Instead, he said the unions are at the stage of gathering information regarding working conditions.
Phil Farias, a Teamsters organizer based in San Diego, confirmed the Teamsters are working with the UFCW on the possibility of forming a union at Brawley Beef, which has about 600 full-time employees.
Like Bell, Farias declined to speak in detail about working conditions or how the unions are moving forward with efforts to unionize the plant workers.
A week ago a group of about 20 people — all thought to be plant workers — gathered at the front gates of the plant, reportedly to voice concerns.
Brawley Police Chief Henry Graham said his department received a call from security officers at the plant and police officers responded to the scene.
Graham pointed out that when officers arrived there were two union representatives who spoke to the workers. The scene was dispersed without any conflict.
Farias and Bell said neither union had any connection with the gathering last week, adding there have been no steps taken to form a union at the beef plant.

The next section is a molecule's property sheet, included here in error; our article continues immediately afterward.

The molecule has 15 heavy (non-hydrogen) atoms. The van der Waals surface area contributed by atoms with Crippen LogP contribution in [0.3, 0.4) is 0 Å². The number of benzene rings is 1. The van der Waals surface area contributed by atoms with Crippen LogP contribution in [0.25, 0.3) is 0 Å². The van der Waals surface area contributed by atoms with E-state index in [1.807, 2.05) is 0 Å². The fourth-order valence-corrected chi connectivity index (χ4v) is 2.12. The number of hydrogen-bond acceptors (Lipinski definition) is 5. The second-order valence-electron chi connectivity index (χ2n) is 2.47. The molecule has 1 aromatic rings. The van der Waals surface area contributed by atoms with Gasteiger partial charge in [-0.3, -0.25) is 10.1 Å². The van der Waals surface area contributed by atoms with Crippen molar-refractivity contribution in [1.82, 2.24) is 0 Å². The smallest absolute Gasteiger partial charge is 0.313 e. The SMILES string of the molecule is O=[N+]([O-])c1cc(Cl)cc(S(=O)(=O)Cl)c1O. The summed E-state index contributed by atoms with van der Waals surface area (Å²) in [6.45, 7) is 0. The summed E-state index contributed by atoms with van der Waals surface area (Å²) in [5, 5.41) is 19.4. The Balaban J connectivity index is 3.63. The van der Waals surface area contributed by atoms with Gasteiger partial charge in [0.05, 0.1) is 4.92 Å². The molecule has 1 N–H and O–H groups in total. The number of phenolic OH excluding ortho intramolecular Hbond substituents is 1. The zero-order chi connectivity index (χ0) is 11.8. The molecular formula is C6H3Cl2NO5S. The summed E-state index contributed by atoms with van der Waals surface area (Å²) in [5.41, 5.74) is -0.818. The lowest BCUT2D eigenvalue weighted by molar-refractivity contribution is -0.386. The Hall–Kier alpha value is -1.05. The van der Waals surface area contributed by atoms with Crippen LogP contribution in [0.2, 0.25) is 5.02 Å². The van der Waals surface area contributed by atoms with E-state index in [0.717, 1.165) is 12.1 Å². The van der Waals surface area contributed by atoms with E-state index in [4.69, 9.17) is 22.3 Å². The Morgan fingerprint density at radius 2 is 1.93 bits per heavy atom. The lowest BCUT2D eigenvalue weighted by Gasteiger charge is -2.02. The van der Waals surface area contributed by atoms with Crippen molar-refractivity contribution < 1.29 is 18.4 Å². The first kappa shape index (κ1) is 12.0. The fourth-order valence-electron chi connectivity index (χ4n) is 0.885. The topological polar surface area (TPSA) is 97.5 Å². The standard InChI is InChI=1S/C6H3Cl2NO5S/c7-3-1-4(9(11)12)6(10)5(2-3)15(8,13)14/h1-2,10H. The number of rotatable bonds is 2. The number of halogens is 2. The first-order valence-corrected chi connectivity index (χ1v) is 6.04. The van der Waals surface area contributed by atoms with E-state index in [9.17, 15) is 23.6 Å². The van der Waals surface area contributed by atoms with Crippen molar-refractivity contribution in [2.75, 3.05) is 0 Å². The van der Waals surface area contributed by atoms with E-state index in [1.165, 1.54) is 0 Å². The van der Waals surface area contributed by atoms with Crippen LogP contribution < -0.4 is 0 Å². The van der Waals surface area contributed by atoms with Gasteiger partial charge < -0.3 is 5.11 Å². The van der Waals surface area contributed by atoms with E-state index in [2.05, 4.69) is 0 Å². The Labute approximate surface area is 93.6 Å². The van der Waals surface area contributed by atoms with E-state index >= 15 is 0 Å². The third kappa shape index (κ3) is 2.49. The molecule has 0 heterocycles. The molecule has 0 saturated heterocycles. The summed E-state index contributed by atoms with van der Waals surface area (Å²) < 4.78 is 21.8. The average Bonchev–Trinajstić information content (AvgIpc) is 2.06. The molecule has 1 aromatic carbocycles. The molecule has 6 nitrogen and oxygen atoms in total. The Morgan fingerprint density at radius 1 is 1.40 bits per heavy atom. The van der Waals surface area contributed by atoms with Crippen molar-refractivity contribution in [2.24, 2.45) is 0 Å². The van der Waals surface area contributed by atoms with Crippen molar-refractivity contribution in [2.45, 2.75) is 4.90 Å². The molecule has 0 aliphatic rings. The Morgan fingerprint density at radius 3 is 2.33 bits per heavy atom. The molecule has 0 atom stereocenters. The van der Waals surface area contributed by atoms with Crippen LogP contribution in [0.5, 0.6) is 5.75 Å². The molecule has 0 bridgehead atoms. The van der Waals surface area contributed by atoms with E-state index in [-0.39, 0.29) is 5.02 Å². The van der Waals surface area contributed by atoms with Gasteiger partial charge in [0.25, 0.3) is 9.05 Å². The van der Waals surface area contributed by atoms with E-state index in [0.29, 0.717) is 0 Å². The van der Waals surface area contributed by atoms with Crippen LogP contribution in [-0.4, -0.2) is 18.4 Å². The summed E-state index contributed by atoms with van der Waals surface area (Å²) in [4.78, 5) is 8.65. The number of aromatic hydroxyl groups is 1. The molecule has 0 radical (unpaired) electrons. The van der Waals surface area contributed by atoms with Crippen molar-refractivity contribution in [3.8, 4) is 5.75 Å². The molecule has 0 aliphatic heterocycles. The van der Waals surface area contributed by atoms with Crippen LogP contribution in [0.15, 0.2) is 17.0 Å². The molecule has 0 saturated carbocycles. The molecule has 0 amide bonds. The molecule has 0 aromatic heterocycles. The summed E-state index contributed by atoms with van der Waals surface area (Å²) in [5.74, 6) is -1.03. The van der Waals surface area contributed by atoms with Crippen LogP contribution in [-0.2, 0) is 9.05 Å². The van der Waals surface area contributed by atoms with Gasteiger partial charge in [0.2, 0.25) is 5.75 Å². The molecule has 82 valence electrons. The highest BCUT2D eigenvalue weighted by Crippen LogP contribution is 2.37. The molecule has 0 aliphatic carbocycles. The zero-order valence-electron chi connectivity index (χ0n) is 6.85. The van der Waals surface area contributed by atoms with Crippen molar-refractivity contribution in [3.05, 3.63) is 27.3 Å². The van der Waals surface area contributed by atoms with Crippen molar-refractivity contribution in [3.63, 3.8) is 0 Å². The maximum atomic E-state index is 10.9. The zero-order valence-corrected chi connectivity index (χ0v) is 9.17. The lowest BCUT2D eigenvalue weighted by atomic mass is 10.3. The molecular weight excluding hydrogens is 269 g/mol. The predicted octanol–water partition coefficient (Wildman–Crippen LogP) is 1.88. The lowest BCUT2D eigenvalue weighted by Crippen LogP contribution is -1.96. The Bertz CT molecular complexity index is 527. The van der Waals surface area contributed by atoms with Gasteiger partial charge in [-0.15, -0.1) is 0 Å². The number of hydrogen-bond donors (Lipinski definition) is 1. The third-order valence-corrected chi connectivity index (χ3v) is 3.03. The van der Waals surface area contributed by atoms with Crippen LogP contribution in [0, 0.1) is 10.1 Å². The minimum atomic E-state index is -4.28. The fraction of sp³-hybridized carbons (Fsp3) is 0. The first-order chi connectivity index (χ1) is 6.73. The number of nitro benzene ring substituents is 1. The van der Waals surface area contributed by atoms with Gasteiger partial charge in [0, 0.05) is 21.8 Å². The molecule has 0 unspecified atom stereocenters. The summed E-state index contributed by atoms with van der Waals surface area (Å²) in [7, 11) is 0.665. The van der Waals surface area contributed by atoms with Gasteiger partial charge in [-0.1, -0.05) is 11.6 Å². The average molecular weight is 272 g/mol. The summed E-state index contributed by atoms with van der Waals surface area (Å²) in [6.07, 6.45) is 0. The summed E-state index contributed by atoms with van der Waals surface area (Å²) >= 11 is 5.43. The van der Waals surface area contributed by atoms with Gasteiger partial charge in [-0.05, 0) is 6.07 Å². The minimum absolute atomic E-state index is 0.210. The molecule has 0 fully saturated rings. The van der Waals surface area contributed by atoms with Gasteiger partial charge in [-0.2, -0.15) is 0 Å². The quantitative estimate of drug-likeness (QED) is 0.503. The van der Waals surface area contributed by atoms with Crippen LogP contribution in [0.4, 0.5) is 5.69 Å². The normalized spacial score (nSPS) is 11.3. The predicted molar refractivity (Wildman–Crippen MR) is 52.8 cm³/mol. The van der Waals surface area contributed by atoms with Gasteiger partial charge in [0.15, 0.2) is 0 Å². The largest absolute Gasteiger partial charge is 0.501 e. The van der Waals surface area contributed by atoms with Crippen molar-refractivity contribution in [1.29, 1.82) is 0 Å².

However, Bell said he and another UFCW representative told the workers the gathering outside the plant gates was not the proper way to handle their labor concerns.
Bell said he informed the employees the company could replace them if they did not go back to work. Bell added the goal is not to create a confrontational situation with the owners of Brawley Beef.
"The UFCW works well with our employers," he said.
Brawley Beef officials were unavailable for comment Monday and this morning.
Greg Beck, chief operating officer and president of the company, has said the goal is to train employees so their duties and pay can increase. He also has said it is important to create a team atmosphere to ensure the plant succeeds.
Brawley Beef has been in operation since December and it has ramped up the number of employees to about 600, and officials say if the plant succeeds, it could add a second shift and create another 600 jobs.
During a recent tour of the beef plant, a reporter interviewed some employees.
Those employees said they worked eight- to 10-hour days, and added the work can be tiring, but they said they were pleased to have full-time work and benefits.
Most interviewed said they had worked part-time or had jobs that required them to work in the fields and follow crops between the Imperial Valley and Salinas.
Bell said in his own conversations with employees wage and benefits have not "necessarily" been the issues of concern.
He said concern has concentrated mostly on "peripheral" matters. Again, Bell said he did not want to comment on such issues until more details are gathered.
>> Staff Writer Darren Simon can be reached at 337-4082.